Cancer treatment is rather dangerous to the body, often involving many secondary effects, including nausea, hair loss, and weight fluctuations. The search for non-invasive, highly efficient, and targetable treatments ameliorates these issues. Super paramagnetic iron oxide nanoparticles (SPIONS) have been used for other medical purposes such as magnetic resonance imaging contrast agent and is being extensively studied as a potential candidate for many cancer therapeutic and diagnostic approaches due to its biocompatibility and superior magnetic properties. When subjected to an external alternating magnetic field SPIONS generate heat mainly due to the friction of the SPIONS against the fluid it is suspended in. Upon exposure to this magnetic heating, at the temperatures about 42-45°C, cancer cells have reduced viability than the healthy cells. SPIONs show promising properties for being a localized magnetic hyperthermia treatment agent. There are limitations in this approach, however. When interacting with cell structures the magnetic heating effect is diminished. To overcome this, alterations to the SPIONS are sought out. In this study SPIONS, and SPIONS decorated with a photo thermal agent, Silver, were successfully synthesized and characterized. The dual heating approaches, magnetic and Photothermal, are tested on the SPIONS and Ag-SPIONS in hopes of achieving bimodal therapy. Additionally, conventional synthesis methods versus green methods will be investigated.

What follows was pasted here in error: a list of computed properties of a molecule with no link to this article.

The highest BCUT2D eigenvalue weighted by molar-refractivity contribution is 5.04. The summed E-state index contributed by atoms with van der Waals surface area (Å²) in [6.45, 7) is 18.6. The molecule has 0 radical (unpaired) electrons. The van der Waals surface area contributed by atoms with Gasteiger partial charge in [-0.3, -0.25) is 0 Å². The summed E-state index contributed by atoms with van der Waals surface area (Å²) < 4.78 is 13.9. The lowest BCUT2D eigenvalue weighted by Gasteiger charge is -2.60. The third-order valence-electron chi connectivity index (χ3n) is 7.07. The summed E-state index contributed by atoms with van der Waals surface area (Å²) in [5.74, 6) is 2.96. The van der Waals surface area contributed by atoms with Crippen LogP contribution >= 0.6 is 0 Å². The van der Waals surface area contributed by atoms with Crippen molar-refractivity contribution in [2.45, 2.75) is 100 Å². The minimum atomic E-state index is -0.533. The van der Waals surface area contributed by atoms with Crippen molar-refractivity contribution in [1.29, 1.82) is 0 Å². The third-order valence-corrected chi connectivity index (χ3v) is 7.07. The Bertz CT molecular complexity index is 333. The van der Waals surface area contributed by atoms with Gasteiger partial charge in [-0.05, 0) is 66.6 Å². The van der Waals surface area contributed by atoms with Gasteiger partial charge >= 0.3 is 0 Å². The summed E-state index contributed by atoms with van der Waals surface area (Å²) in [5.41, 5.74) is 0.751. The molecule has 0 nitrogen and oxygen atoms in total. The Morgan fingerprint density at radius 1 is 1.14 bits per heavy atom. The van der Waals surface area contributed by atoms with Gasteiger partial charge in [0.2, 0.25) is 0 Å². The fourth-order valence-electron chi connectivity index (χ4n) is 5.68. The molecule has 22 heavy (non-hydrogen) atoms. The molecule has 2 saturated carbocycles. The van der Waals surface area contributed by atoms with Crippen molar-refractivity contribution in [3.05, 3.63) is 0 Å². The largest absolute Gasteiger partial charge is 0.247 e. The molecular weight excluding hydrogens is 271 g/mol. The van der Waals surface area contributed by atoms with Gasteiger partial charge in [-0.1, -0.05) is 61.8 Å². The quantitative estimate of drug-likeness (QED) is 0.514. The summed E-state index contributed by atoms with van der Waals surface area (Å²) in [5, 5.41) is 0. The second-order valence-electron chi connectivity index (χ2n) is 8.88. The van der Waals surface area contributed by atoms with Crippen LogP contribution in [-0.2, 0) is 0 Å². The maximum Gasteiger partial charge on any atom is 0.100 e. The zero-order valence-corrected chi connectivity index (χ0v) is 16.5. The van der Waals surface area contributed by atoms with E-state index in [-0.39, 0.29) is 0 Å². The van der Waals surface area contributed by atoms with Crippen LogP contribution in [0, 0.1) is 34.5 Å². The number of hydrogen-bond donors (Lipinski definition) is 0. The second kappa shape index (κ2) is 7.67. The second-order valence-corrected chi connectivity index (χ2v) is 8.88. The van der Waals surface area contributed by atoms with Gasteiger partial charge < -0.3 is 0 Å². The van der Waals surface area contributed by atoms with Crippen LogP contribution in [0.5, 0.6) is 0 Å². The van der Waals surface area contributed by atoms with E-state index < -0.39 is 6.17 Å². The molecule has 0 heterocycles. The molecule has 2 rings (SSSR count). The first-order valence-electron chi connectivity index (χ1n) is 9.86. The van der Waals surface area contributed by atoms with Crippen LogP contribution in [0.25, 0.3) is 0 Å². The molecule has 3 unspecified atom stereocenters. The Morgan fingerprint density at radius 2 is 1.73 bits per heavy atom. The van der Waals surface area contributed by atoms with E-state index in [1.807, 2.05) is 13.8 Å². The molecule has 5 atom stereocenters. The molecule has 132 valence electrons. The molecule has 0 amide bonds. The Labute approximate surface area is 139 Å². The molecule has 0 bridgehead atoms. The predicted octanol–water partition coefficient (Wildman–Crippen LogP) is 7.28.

Maheshika Palihawadana

Committee Member

Andy Roberts

Committee Member

Andrew Clough

Committee Member

Jorge Mendez

Date of Degree




Document Type



Master of Science (MS)

Program of Study



Physics and Astronomy


Science, Engineering and Technology



Rights Statement

In Copyright